controlling and directing nationalistic goals and ideas. Even
in the case of former Yugoslavia, one observes that the current
state of war has resulted from Tito's and the Soviet Union's
demise. Consequently, the lid has been lifted on rivals and racial
memories which had been artificially kept in place for previous
decades. The several proto-states which make up the former Yugoslavia
were not part of the economic and social development programs
which evolved in Western Europe. As we would see, the way in
which the rest of Europe evolved and developed was very different,
and for very particular reasons.
Whether co-incidence or not, it is equally ironic that the
current Chairman of the Bilderberg, Lord Carrington, was the
first UN-appointed representative to bring peace to the war-torn
The single most important personality connected with the
birth and creation of the Bilderberg Group is Joseph H. Retinger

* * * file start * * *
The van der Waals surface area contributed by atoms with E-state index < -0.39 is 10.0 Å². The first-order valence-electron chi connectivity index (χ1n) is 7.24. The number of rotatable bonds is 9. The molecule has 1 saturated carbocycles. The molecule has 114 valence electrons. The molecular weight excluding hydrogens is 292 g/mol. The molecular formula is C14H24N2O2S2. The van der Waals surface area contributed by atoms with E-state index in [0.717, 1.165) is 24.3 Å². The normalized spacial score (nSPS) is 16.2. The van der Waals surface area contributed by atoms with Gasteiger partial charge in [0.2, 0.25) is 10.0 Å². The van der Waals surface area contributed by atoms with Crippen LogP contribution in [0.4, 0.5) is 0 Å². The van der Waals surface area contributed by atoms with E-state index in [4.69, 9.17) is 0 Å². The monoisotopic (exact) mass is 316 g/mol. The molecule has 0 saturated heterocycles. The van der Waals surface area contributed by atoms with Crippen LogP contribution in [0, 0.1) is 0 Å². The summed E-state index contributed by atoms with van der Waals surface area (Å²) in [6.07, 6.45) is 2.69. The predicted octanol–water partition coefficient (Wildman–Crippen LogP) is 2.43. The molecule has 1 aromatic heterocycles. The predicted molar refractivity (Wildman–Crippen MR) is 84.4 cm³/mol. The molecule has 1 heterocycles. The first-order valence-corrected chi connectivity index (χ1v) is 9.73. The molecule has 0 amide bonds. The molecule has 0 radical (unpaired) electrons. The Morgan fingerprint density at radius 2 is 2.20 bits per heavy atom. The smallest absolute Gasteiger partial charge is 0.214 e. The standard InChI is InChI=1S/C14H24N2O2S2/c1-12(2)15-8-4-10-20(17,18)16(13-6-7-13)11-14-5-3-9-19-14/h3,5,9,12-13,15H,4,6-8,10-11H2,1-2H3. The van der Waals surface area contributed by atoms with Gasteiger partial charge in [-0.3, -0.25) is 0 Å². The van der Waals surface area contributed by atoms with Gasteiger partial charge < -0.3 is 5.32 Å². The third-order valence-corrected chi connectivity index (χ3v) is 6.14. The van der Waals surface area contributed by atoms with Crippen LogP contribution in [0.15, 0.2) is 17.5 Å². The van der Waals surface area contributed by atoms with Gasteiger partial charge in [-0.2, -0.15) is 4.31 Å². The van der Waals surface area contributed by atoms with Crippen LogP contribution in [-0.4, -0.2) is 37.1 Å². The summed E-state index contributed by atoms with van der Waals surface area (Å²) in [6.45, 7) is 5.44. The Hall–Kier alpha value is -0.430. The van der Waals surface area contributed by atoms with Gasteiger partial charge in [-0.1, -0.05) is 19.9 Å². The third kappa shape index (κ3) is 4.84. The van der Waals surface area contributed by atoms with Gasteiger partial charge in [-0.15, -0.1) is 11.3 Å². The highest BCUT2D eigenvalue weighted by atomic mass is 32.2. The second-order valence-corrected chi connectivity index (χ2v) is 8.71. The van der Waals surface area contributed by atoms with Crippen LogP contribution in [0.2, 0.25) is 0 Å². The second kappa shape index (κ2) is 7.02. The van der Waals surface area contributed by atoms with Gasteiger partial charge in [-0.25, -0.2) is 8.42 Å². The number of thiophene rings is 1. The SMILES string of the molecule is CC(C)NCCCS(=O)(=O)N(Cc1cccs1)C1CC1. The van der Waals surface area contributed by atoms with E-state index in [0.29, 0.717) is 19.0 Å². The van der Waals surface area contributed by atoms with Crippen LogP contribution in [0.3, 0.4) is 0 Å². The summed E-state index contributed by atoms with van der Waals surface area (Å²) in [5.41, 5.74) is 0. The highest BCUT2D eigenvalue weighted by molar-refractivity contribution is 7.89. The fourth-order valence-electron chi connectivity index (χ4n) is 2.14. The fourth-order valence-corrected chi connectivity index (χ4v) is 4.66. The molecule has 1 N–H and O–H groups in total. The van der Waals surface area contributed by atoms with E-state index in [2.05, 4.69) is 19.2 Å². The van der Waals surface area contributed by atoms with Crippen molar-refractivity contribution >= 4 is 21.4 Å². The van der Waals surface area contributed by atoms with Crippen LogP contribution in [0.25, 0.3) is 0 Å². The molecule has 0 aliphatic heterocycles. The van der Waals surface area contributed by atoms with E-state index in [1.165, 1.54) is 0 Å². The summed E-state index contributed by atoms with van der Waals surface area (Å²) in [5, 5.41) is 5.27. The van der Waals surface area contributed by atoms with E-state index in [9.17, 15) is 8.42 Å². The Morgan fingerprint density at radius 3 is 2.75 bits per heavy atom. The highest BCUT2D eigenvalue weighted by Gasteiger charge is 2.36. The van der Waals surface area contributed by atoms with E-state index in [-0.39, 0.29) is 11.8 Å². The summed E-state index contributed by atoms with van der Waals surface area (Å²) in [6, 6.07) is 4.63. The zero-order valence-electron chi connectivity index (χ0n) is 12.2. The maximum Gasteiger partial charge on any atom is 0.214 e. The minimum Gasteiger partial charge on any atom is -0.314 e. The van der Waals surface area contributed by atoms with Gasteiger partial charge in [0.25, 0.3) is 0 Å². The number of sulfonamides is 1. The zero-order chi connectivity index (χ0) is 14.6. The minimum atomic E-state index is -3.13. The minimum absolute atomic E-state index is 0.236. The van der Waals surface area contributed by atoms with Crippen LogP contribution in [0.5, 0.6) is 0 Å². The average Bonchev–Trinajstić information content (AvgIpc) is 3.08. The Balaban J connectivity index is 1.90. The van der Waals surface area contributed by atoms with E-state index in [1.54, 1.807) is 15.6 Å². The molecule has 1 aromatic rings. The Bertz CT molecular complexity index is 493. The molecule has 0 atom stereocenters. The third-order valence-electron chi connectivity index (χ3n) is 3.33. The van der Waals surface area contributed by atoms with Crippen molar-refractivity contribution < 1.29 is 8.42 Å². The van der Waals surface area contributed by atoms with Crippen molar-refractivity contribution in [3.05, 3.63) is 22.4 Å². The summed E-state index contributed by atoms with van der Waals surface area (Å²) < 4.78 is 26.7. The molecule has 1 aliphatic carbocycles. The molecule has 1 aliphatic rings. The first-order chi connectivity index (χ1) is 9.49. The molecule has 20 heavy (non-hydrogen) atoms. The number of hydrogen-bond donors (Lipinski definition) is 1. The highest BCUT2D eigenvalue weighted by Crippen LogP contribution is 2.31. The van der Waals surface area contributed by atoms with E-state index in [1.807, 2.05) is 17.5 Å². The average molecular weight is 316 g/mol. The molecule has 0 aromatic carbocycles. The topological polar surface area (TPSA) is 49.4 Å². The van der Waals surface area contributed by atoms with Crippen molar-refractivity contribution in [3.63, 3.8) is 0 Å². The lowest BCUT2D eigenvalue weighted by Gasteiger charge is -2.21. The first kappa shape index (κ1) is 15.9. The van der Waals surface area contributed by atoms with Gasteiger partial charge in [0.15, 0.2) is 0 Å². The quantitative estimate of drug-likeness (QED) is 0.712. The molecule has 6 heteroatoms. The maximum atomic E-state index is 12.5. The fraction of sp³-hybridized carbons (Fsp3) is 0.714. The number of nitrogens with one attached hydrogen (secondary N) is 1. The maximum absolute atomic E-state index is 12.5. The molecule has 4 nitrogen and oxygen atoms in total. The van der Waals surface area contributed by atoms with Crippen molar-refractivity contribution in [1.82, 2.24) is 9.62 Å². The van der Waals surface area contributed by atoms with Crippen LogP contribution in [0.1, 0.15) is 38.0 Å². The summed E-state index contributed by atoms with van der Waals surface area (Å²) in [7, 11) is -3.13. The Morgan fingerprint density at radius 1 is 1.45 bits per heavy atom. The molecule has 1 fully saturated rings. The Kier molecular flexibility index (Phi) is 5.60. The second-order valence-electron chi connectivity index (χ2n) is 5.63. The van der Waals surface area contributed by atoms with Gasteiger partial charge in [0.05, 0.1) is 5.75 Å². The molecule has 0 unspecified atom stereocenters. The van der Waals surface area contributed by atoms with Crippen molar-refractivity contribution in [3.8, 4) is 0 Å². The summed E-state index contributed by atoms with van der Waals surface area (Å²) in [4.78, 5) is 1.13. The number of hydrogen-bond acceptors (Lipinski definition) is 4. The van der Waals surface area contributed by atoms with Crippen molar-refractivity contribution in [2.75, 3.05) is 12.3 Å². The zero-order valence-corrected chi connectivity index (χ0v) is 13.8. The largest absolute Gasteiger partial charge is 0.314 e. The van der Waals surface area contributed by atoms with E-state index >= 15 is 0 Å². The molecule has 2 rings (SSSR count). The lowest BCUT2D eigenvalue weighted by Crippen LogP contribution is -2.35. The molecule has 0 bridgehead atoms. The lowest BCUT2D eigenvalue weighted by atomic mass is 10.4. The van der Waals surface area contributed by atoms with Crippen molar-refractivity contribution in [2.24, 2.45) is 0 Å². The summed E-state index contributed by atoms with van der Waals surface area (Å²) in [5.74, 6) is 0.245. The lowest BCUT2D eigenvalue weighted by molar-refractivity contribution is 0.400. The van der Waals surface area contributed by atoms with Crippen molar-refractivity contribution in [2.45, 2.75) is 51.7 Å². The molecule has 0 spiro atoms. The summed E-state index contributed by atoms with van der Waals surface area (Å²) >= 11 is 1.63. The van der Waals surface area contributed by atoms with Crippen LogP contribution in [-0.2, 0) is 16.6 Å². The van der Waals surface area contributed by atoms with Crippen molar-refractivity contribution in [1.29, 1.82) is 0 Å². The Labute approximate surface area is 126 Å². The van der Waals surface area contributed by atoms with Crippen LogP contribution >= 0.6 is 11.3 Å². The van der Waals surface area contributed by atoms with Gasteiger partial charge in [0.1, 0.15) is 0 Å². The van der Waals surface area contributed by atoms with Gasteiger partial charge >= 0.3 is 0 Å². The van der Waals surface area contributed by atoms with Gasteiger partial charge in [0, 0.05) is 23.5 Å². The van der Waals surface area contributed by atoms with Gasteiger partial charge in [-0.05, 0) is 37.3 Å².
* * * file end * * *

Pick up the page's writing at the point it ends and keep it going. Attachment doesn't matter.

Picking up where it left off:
(also known as L'Eminence-His Grey Eminence). Retinger had a
colourful, lifelong career that raised him to the top of the
world power élites. At his funeral in 1960, Sir Edward
"I remember Retinger in the United States picking up
the telephone and immediately making an appointment with the
President, and in Europe he had complete entrée in every
political circle as a kind of right acquired through trust, devotion
and loyalty he inspired."
Retinger, as a Catholic, was viewed by many as an agent of
the Vatican, acting in liaison between the Pope and the Father-General
of the Jesuit order.
One of Retinger's renowned achievements in European politics
was the founding of the European Movement, leading to the establishment
of the Council of Europe on 5th May 1949. With its headquarters
in Strasbourg, the Council Executive Committee provided Retinger
his first major platform for his expansive ideology. From his
earlier days at the Sorbonne, Retinger believed in greater European
unity, both in military and economic terms. It was also at the
same time when his interest in the guidance of the Jesuit order